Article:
Made New

pexels-photo-119580.jpegSecond Sunday in Lent (March 12, 2017)

Romans 4:1-5, 13-17 | New Living Translation (NLT)

Abraham was, humanly speaking, the founder of our Jewish nation. What did he discover about being made right with God? If his good deeds had made him acceptable to God, he would have had something to boast about. But that was not God’s way. For the Scriptures tell us, “Abraham believed God, and God counted him as righteous because of his faith.”

When people work, their wages are not a gift, but something they have earned. But people are counted as righteous, not because of their work, but because of their faith in God who forgives sinners.

13 Clearly, God’s promise to give the whole earth to Abraham and his descendants was based not on his obedience to God’s law, but on a right relationship with God that comes by faith. 14 If God’s promise is only for those who obey the law, then faith is not necessary and the promise is pointless. 15 For the law always brings punishment on those who try to obey it. (The only way to avoid breaking the law is to have no law to break!)

16 So the promise is received by faith. It is given as a free gift. And we are all certain to receive it, whether or not we live according to the law of Moses, if we have faith like Abraham’s. For Abraham is the father of all who believe. 17 That is what the Scriptures mean when God told him, “I have made you the father of many nations.” This happened because Abraham believed in the God who brings the dead back to life and who creates new things out of nothing.

This Sunday I am preaching from John 3. Which is the account of Nicodemus coming to Jesus after dark.  Nicodemus is curious about this Jesus.  My belief is that he wanted to know more about this man.  Who was this Jesus?  Is he really who he claims to be?  I believe that he was a genuine seeker.  We find later in John’s gospel that Nicodemus comes to Jesus’ defense. He even helps Joseph of Arimathea bury the body of Jesus after he is crucified.  That conversation in John 3 was just the beginning.  Jesus tells Nicodemus that he must be born from above (we use the term born again, but the Greek here is fuzzy.) Nicodemus doesn’t understand all of that, but Jesus explains.  It seems that while Nicodemus is a religious leader, he doesn’t understand all things spiritual.  Toward the end of the conversation we come upon what is probably the best known verse in all the Bible. If you grew up in church, you probably even memorized it.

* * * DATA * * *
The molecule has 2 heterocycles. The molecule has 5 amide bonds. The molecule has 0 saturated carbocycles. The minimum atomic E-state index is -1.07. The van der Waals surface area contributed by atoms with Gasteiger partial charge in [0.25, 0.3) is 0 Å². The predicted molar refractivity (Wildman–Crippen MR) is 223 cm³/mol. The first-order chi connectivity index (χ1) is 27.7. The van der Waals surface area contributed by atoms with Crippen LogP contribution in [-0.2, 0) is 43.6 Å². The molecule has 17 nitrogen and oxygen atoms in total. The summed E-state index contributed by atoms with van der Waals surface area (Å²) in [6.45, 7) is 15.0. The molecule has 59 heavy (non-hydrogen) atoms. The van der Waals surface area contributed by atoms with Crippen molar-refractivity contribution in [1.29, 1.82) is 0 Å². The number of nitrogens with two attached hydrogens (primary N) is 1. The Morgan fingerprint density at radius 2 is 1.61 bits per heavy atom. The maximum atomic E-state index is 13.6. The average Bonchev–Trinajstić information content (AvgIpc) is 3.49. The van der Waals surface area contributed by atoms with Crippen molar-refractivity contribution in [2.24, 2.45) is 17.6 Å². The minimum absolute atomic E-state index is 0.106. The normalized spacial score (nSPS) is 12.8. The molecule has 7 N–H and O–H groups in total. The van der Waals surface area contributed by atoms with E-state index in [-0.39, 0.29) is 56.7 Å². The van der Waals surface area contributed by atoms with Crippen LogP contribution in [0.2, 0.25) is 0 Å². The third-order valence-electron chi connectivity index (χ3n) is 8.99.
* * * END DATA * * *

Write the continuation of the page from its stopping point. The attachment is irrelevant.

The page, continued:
16 “For this is how God loved the world: He gave his one and only Son, so that everyone who believes in him will not perish but have eternal life. 17 God sent his Son into the world not to judge the world, but to save the world through him.

This helps set up our New Testament scripture for this week.  Paul is making the case that it is our faith that makes us right with God…not our good deeds.  After all if our good deeds make us righteous, Paul goes on to say then we have something to boast about.  We come upon these words that are also found in Genesis 15:6:

Abraham believed God, and God counted him as righteous because of his faith.

We are reminded that Jesus is a free gift.  That it is through Jesus that we are saved…not of ourselves and the things that we do.  Paul tells us that we are counted righteous…not because of our work…but because of our faith in God.  It is God who forgives sinners because of their faith – through the blood of Jesus Christ.  We are reminded in the John 3:17 passage that Jesus came to save the world.

Abraham is the father of the Hebrew nation.  Even so, Paul tells us that Abraham was not made righteous because he obeyed the law (the Law wasn’t even written in stone yet.) But it was because of his right relationship with God through faith.  Paul will go on later to say that the whole point of the law is to show that we are helpless on our own to obey the law.  It only shows how sinful we really are.  In fact he says, that if we could obey the law then God’s promise is pointless, because the only way to avoid breaking the law is to have no law to break.

Here we learn that the promise of eternal life is received by faith…not of ourselves.  The promise is a free gift…it is not something that we can earn.  How do we receive it?  We need to have a faith like Abraham’s.

I love how Paul finishes up this section:

Abraham believed in the God who brings the dead back to life and who creates new things out of nothing.

God desires to make each one of us new.  God wants to redeem us from the empty life.  The cross of Jesus has made a way.  Jesus is our free gift.  God wants us to call upon him. Later on in Romans Paul writes these words:

If you openly declare that Jesus is Lord and believe in your heart that God raised him from the dead, you will be saved. 10 For it is by believing in your heart that you are made right with God, and it is by openly declaring your faith that you are saved.

The gift is available for those who believe.  Will you believe?  Will you have faith in God? Will you declare that Jesus is Lord?  Will you believe that God raised Jesus from the dead?  If so, you can be made right with God…you can be reconciled to Him.




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